Potential Patent Troll Takes One Last Swipe at Apple in Eastern Texas

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Apple is expected to shut down its two retail stores in the Eastern District of Texas tomorrow, blocking the ability for patent lawsuits to be fought in the district’s extremely plaintiff-friendly courts that have been the “home turf” of patent trolls for decades. However, this hasn’t stopped one litigation company from trying to get one last huge swipe in at Apple before the door closes tomorrow.

In a lawsuit filed yesterday (via 9to5Mac), a company named Seven Networks is accusing Apple of violating a massive list of its patents, covering technologies found in just about every Apple product currently being sold, including the iPhone, iPad, and Mac, along with Apple’s operating systems and services: iCloud, iOS, macOS.

The lawsuit goes so far as to make direct reference to the two Apple stores as justification for the court’s jurisdiction, since they were still open at the time of the filing, stating that the suit is being filed in the Eastern District of Texas because “Apple has offered and sold and continues to offer and sell these infringing products and services in this district, including at Apple stores located within this district.”

While Seven Networks is of course passing itself off as a technology innovator, Patently Apple calls them out as a blatant patent troll, noting that they “seem to be inactive other than suing other companies and running a blog on their site.” In fact, Seven Networks hasn’t even been heard from since 2014 — even the company’s own media page shows no activity since that time. Media coverage prior to that, however, suggested that the company was at least involved in some software development and possibly some wireless network partnerships, such as developing the Hotmail and Outlook clients for Android in partnership with Microsoft, and working with Intel on solutions to reduce the bandwidth used by mobile devices.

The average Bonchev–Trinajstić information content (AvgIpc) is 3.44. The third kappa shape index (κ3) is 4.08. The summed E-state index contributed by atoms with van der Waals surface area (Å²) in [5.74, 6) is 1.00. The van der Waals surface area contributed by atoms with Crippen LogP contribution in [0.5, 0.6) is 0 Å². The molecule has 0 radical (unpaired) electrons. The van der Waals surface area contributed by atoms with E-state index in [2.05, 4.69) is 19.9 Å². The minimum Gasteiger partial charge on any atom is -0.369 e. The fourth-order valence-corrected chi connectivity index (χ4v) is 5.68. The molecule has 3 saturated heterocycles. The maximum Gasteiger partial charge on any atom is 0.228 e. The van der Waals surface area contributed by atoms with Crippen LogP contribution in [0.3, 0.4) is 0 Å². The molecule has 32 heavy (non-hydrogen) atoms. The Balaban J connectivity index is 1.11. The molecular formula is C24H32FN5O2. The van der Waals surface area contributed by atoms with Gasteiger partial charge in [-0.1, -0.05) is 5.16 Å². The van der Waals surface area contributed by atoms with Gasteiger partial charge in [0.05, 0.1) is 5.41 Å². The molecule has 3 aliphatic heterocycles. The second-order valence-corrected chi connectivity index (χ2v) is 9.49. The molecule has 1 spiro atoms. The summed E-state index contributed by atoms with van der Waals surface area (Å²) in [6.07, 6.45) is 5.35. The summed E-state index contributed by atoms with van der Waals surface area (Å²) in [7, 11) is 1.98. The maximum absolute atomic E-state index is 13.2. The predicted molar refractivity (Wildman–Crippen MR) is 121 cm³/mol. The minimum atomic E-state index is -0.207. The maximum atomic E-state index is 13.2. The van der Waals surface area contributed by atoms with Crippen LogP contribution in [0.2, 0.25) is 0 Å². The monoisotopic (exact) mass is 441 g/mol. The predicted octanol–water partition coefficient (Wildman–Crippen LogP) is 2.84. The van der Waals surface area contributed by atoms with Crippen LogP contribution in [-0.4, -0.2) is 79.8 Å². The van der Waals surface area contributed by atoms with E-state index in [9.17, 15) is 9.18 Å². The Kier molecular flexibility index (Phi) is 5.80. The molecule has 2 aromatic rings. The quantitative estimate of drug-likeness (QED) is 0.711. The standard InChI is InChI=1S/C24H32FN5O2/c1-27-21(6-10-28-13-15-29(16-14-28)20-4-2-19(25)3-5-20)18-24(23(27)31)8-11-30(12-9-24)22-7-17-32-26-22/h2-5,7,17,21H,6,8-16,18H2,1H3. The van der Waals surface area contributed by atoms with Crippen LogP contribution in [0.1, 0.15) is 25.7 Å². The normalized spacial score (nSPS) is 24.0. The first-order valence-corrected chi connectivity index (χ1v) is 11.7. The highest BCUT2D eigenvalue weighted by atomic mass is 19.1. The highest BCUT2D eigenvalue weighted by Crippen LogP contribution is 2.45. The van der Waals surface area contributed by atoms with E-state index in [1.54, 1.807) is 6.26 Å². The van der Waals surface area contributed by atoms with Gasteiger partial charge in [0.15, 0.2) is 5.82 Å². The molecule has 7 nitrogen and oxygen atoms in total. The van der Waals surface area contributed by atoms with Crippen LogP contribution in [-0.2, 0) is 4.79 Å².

However, with almost five years of dead silence, it’s unclear what’s happened to the company, or even if it’s still under the same leadership, although the original CEO, Ross Bott, continues to be identified as the company’s President & CEO both on Seven Networks’ leadership page and on his LinkedIn profile.

However, with this latest lawsuit Seven Networks has all of the earmarks of having turned into a patent troll. In fact, as of May 2015, the company was headquartered in San Carlos, California, and listed offices in China, Japan, Korea, Singapore, Finland, Ireland, and the U.K., and a larger executive team. However, sometime between May 2015 and January 2016, the company’s headquarters moved to the infamous town of Marshall, Texas — the town known as “the patent litigation capital of America” and “the worst thing that ever happened to intellectual property law” — while most of its other worldwide offices also disappeared from its contact page, and its leadership team shrunk to only two names — CEO Ross Bott and CTO Ari Backholm, the latter of whom appears to have been promoted from his earlier role of SVP of Analytics and Market Development.

It therefore seems most likely that Seven Networks was originally a legitimate company that either chose to become — or was gobbled up by — a patent troll. Many of the 16 patents in question appear to have been legitimately filed for and granted to Seven Networks itself back when the company was still in active operation, rather than being purchased as a portfolio from another company, which is the approach that many patent trolls take.

Of course, if Seven Networks’ patents are actually legitimate, it certainly has the right to bring a lawsuit against Apple, and the timing of the suit may simply be opportunism on the company’s part; the fact that the company is much more likely to get a favourable ruling in the Eastern District of Texas doesn’t automatically mean that its case is invalid, and that will ultimately be up to the courts to decide.

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